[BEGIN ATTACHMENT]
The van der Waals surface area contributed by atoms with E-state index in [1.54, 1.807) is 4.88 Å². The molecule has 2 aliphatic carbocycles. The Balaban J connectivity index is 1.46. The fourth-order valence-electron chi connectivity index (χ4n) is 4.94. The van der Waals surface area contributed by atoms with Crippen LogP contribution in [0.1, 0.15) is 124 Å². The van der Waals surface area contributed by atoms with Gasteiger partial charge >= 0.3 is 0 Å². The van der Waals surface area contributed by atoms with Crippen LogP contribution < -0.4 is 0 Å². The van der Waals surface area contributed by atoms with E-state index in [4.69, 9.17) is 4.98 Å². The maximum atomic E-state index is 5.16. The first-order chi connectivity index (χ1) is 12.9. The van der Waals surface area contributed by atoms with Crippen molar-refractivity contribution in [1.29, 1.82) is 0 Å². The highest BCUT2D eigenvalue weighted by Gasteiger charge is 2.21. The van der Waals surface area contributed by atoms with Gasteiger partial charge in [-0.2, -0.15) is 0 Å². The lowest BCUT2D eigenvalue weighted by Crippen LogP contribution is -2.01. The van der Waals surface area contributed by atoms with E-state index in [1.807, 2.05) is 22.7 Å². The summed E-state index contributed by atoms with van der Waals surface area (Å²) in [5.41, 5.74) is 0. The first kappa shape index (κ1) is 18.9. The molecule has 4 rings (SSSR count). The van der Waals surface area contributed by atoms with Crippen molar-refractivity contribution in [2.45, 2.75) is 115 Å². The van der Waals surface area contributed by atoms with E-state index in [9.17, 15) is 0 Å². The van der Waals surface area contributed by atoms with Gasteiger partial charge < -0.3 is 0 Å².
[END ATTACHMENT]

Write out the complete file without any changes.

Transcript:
The van der Waals surface area contributed by atoms with E-state index in [1.54, 1.807) is 4.88 Å². The molecule has 2 aliphatic carbocycles. The Balaban J connectivity index is 1.46. The fourth-order valence-electron chi connectivity index (χ4n) is 4.94. The van der Waals surface area contributed by atoms with Crippen LogP contribution in [0.1, 0.15) is 124 Å². The van der Waals surface area contributed by atoms with Gasteiger partial charge >= 0.3 is 0 Å². The van der Waals surface area contributed by atoms with Crippen LogP contribution < -0.4 is 0 Å². The van der Waals surface area contributed by atoms with E-state index in [4.69, 9.17) is 4.98 Å². The maximum atomic E-state index is 5.16. The first-order chi connectivity index (χ1) is 12.9. The van der Waals surface area contributed by atoms with Crippen molar-refractivity contribution in [1.29, 1.82) is 0 Å². The highest BCUT2D eigenvalue weighted by Gasteiger charge is 2.21. The van der Waals surface area contributed by atoms with Gasteiger partial charge in [-0.2, -0.15) is 0 Å². The lowest BCUT2D eigenvalue weighted by Crippen LogP contribution is -2.01. The van der Waals surface area contributed by atoms with E-state index in [1.807, 2.05) is 22.7 Å². The summed E-state index contributed by atoms with van der Waals surface area (Å²) in [5.41, 5.74) is 0. The first kappa shape index (κ1) is 18.9. The molecule has 4 rings (SSSR count). The van der Waals surface area contributed by atoms with Crippen molar-refractivity contribution in [2.45, 2.75) is 115 Å². The van der Waals surface area contributed by atoms with E-state index in [9.17, 15) is 0 Å². The van der Waals surface area contributed by atoms with Gasteiger partial charge < -0.3 is 0 Å².